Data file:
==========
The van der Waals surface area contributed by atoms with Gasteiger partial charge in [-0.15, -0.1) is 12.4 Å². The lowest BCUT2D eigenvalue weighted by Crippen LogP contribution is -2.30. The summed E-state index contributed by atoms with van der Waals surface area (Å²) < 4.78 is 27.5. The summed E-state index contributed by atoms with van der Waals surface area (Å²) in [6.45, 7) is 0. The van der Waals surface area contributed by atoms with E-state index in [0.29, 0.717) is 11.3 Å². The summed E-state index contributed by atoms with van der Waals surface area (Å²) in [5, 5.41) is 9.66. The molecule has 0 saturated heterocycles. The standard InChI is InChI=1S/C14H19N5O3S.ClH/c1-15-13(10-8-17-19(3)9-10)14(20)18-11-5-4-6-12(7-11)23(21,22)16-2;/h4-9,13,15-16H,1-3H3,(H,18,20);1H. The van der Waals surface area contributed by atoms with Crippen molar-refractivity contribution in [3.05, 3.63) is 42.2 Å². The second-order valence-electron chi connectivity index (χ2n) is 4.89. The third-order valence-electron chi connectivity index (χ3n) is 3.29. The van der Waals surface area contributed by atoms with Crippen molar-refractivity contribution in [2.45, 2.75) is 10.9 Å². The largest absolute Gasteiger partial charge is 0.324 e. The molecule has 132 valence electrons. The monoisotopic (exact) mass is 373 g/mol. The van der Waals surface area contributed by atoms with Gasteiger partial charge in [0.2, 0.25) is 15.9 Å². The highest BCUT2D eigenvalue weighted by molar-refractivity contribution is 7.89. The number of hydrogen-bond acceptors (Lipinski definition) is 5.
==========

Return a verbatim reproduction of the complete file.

The van der Waals surface area contributed by atoms with Gasteiger partial charge in [-0.15, -0.1) is 12.4 Å². The lowest BCUT2D eigenvalue weighted by Crippen LogP contribution is -2.30. The summed E-state index contributed by atoms with van der Waals surface area (Å²) < 4.78 is 27.5. The summed E-state index contributed by atoms with van der Waals surface area (Å²) in [6.45, 7) is 0. The van der Waals surface area contributed by atoms with E-state index in [0.29, 0.717) is 11.3 Å². The summed E-state index contributed by atoms with van der Waals surface area (Å²) in [5, 5.41) is 9.66. The molecule has 0 saturated heterocycles. The standard InChI is InChI=1S/C14H19N5O3S.ClH/c1-15-13(10-8-17-19(3)9-10)14(20)18-11-5-4-6-12(7-11)23(21,22)16-2;/h4-9,13,15-16H,1-3H3,(H,18,20);1H. The van der Waals surface area contributed by atoms with Crippen molar-refractivity contribution in [3.05, 3.63) is 42.2 Å². The second-order valence-electron chi connectivity index (χ2n) is 4.89. The third-order valence-electron chi connectivity index (χ3n) is 3.29. The van der Waals surface area contributed by atoms with Crippen molar-refractivity contribution in [2.45, 2.75) is 10.9 Å². The largest absolute Gasteiger partial charge is 0.324 e. The molecule has 132 valence electrons. The monoisotopic (exact) mass is 373 g/mol. The van der Waals surface area contributed by atoms with Gasteiger partial charge in [0.2, 0.25) is 15.9 Å². The highest BCUT2D eigenvalue weighted by molar-refractivity contribution is 7.89. The number of hydrogen-bond acceptors (Lipinski definition) is 5.